Why do some people lie?
One reason is that they don’t trust the receiver. They may be worried about a negative reaction to the truth. That’s an obvious answer but not really the deepest one.
Perhaps a better answer is that a person lies to control the receiver. By withholding the truth and sharing something else instead, you can semi-control people’s responses – or so you might assume. So in that sense, lying is a form of manipulation.
The deeper trust issue could be framed as a lack of trust in reality. When you speak the truth, reality gets to respond to that truth. When you speak a lie, reality has to simulate an acceptable response to the lie.
Lying is a request to avoid reality’s response to truth. It’s a request to hide. It’s a request to delay.
Think of lying as life’s slow motion mode. Lying doesn’t pause time from moving forward, but it can pause some story progressions.
Lying can prevent a breakup from happening. Lying can prevent a person from getting fired. Lying can sustain an addiction, postponing the detox and recovery period.
Lying doesn’t advance the underlying story though, so when lying is present, the story can get stuck for a while.
Reality is still the ultimate arbiter of truth, so reality gets to choose how to respond to lying. Reality may allow the lying to continue for a while, especially if the story is advancing in other areas, but reality has a tendency to bring forth the truth, so it can resolve certain story lines.
Many people in the Catholic Church lied to cover up rampant sexual abuse. Reality eventually nudged that storyline forward, even as Church officials resisted and kept trying to hide.
People will often lie for as long as it seems to work. They keep going down that path till the story is forced to go a different route.
One obstacle to getting past lying is that discontinuing the lies feels like a punishment. Who wants to face a backlash? Who wants to deal with the negativity and judgment? Who wants to deal with the full range of consequences from sharing the truth?
That framing is what keeps many people stuck. Lying is seen as reasonable, and honesty is seen as unreasonably harsh. So of course the lying will continue until reality decides to stop permitting it.
Lying is a way of delegating the decision to advance the story. Instead of deciding for yourself, reality gets to decide for you. So in that sense, you could even say that you’re trusting reality more. You know that you’re stuck, and you’re allowing reality to choose when to burst your bubble and push you back into truth alignment.
Is this really the relationship you want to have with reality though? It’s a child-like way of relating, isn’t it? Instead of making conscious choices for yourself about when and how to advance your story, you’re putting the onus on reality to make those decisions for you. It’s like letting a parent decide what you should wear instead of picking your own clothes. Yes, you could say that letting someone else pick your clothes demonstrates trust, but you could likewise say that it demonstrates immaturity.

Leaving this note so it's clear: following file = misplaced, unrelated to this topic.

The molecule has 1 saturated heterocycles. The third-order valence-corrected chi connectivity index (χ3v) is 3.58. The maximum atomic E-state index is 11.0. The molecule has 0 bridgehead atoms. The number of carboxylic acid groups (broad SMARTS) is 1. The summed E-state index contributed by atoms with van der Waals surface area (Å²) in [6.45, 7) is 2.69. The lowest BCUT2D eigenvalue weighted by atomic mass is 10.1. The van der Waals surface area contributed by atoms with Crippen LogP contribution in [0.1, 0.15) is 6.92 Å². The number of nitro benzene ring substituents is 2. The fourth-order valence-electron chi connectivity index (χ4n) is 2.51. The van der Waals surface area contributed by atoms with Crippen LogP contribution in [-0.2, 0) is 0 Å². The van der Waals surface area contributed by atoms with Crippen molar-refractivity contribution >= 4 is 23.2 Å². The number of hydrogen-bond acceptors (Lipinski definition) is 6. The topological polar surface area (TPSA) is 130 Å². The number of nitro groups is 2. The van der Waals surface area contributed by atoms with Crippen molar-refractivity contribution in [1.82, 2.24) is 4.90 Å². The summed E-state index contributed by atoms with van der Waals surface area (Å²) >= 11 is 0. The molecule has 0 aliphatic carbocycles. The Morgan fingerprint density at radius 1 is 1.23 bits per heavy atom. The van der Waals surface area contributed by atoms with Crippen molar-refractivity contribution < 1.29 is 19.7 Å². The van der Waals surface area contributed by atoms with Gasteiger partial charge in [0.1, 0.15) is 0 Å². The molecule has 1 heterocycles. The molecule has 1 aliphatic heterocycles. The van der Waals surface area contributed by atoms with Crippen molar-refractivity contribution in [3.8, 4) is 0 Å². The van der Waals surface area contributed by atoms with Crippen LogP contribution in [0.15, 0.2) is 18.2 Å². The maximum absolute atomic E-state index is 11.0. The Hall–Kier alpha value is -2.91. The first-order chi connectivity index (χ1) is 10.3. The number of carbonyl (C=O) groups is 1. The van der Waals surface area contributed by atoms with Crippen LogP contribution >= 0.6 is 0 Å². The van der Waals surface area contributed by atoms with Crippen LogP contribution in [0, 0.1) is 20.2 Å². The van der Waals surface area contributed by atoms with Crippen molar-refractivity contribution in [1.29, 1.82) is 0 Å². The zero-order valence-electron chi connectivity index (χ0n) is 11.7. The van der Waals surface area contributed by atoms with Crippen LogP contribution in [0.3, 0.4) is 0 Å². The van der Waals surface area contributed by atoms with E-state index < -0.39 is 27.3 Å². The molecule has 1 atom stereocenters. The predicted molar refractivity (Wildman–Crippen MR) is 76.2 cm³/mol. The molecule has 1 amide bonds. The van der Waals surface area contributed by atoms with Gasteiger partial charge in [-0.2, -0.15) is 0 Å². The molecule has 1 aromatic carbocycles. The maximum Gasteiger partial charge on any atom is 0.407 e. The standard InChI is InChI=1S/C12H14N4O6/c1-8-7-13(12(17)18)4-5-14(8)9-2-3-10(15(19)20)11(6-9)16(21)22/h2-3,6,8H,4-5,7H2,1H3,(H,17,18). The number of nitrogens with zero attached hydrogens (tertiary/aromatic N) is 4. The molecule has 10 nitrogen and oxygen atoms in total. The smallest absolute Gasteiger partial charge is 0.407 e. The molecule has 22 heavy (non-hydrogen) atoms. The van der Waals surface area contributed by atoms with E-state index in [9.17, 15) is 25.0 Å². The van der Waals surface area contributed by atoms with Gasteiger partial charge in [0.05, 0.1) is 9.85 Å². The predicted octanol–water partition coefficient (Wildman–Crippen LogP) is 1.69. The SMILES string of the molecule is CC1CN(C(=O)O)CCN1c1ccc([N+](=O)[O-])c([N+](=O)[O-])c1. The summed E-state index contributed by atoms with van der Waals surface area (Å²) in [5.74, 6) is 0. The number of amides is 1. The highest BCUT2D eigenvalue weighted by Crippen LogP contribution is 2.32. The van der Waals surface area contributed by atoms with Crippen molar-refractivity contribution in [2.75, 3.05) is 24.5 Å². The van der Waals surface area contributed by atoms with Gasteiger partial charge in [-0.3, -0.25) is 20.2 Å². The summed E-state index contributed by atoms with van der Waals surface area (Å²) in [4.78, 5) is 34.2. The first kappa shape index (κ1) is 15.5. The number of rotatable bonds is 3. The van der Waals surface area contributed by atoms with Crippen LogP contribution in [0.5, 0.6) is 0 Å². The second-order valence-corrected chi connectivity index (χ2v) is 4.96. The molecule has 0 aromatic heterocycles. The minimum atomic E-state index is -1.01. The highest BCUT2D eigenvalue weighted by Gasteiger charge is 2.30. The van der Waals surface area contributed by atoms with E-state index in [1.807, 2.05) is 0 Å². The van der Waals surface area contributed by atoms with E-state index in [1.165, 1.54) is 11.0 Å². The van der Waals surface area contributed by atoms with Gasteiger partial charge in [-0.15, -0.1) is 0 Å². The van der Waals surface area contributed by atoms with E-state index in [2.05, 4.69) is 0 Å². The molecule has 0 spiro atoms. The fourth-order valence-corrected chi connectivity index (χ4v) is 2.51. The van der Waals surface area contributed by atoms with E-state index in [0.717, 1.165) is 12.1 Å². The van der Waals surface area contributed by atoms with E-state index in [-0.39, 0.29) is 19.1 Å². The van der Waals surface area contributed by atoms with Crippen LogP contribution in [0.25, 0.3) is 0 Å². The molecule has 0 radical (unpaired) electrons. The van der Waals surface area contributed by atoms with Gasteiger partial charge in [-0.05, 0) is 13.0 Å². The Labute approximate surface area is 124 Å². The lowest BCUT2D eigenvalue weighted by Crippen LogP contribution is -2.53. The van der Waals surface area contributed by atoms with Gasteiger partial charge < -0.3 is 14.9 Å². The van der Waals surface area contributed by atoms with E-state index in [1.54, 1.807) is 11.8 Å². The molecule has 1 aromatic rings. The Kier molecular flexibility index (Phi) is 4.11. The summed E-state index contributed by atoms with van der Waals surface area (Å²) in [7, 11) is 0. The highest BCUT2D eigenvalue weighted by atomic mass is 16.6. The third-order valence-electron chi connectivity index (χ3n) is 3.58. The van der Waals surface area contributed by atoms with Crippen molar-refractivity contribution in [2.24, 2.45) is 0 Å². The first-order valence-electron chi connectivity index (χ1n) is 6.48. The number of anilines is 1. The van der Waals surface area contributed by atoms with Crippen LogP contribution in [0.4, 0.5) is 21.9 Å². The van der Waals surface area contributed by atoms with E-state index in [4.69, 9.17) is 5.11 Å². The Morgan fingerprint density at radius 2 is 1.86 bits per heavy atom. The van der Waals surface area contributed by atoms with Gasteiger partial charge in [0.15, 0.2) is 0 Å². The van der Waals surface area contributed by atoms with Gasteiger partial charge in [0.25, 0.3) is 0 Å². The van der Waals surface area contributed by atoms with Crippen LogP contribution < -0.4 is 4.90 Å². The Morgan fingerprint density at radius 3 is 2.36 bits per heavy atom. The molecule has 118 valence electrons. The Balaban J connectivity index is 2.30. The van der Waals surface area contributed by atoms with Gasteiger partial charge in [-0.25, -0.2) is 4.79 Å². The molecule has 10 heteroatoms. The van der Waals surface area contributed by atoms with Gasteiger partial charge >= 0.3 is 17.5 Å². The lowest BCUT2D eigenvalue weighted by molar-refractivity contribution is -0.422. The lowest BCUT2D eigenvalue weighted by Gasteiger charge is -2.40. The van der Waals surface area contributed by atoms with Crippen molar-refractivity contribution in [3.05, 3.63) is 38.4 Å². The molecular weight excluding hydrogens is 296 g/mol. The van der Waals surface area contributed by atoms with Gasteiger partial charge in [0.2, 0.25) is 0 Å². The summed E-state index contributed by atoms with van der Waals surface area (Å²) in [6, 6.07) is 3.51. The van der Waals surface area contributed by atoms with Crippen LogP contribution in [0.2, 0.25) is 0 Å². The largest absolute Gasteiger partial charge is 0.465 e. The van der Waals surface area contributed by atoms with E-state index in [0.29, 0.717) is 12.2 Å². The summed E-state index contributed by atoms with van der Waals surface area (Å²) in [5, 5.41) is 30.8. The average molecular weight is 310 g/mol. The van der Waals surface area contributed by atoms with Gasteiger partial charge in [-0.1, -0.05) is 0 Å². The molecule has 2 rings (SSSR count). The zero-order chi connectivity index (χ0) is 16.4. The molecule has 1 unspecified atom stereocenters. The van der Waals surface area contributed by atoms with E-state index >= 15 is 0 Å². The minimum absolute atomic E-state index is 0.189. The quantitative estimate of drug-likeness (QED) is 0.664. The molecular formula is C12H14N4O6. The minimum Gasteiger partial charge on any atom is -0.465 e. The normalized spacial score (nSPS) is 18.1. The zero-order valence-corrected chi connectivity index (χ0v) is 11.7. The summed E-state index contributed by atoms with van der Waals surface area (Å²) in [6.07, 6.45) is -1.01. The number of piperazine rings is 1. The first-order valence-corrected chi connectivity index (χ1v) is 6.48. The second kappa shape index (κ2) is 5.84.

If you’re stuck in a habit of lying, and reality isn’t raising the stakes to push you out of that rut, consider that it’s letting you make the call. Reality doesn’t always threaten. Sometimes it waits patiently while you figure out a reasonable approach for yourself.
When you’ve determined that lying is actually reasonable, reality may never burst that bubble. Perhaps you tell polite lies to avoid hurting people’s feelings. If you’re okay with that, you may never have cause to stop telling those kinds of lies. But when you doubt that your approach is actually correct, maybe it’s a good time for the lying to end, and reality is just waiting on you to figure out how you’ll do that.
There are more than just two options: lying and honesty. You’ll see more options when you think about how you’d like to progress your story line. Instead of sticking to the lies, where would you like to go next?
People often lie in corporate environments. They lie when they’re in misaligned social circles. They lie when dealing with bureaucracies. They lie to avoid conflict.
While you could just shift to direct honesty, which may advance your storyline, you could also think about the big picture of why you’re lying and in what situations. If lying is often situational, why are you remaining loyal to those situations?
What would it be like to work at a company where truthfulness was respected and rewarded?
What would it be like to be in a relationship with someone where you could be fully honesty about all your kinky desires because your partner is open to hearing that and exploring with you?
What would it be like if you built a social circle where you feel free to express what you actually think and feel?
Consider that you can progress beyond lying without having to go through a dark destruction phase – if you can identify a meaningful construction phase you’d prefer to experience instead.
You don’t have to overcome an addiction by hitting rock bottom first and having the truth blow up in your face. You could instead discover or create a positive vision of health you’d like to experience instead.
If lying is a misalignment, you can learn to notice when it feels mildly misaligned instead of having to ride it into a crash. You can choose to correct your course when you begin noticing that lying is creeping into the picture instead of after years of deception.
As a final thought, extract the lessons of lying as well. Why’d you do it? What framing got you started down that path? What were your other options? Start by telling the truth to yourself.